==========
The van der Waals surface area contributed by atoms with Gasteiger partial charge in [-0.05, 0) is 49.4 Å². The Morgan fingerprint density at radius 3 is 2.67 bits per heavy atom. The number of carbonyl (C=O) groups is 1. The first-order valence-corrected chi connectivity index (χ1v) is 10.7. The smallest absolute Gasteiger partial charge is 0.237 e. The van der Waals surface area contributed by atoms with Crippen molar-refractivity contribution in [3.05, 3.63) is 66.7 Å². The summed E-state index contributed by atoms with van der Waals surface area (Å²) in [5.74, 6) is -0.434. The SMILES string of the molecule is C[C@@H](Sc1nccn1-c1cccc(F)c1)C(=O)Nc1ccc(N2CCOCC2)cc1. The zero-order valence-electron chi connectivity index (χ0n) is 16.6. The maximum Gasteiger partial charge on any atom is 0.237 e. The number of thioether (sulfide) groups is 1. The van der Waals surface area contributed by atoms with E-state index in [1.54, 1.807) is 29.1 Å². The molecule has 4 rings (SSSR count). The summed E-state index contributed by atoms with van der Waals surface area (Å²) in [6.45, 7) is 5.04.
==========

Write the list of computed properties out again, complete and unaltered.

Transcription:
The van der Waals surface area contributed by atoms with Gasteiger partial charge in [-0.05, 0) is 49.4 Å². The Morgan fingerprint density at radius 3 is 2.67 bits per heavy atom. The number of carbonyl (C=O) groups is 1. The first-order valence-corrected chi connectivity index (χ1v) is 10.7. The smallest absolute Gasteiger partial charge is 0.237 e. The van der Waals surface area contributed by atoms with Crippen molar-refractivity contribution in [3.05, 3.63) is 66.7 Å². The summed E-state index contributed by atoms with van der Waals surface area (Å²) in [5.74, 6) is -0.434. The SMILES string of the molecule is C[C@@H](Sc1nccn1-c1cccc(F)c1)C(=O)Nc1ccc(N2CCOCC2)cc1. The zero-order valence-electron chi connectivity index (χ0n) is 16.6. The maximum Gasteiger partial charge on any atom is 0.237 e. The number of thioether (sulfide) groups is 1. The van der Waals surface area contributed by atoms with E-state index in [1.54, 1.807) is 29.1 Å². The molecule has 4 rings (SSSR count). The summed E-state index contributed by atoms with van der Waals surface area (Å²) in [6.45, 7) is 5.04.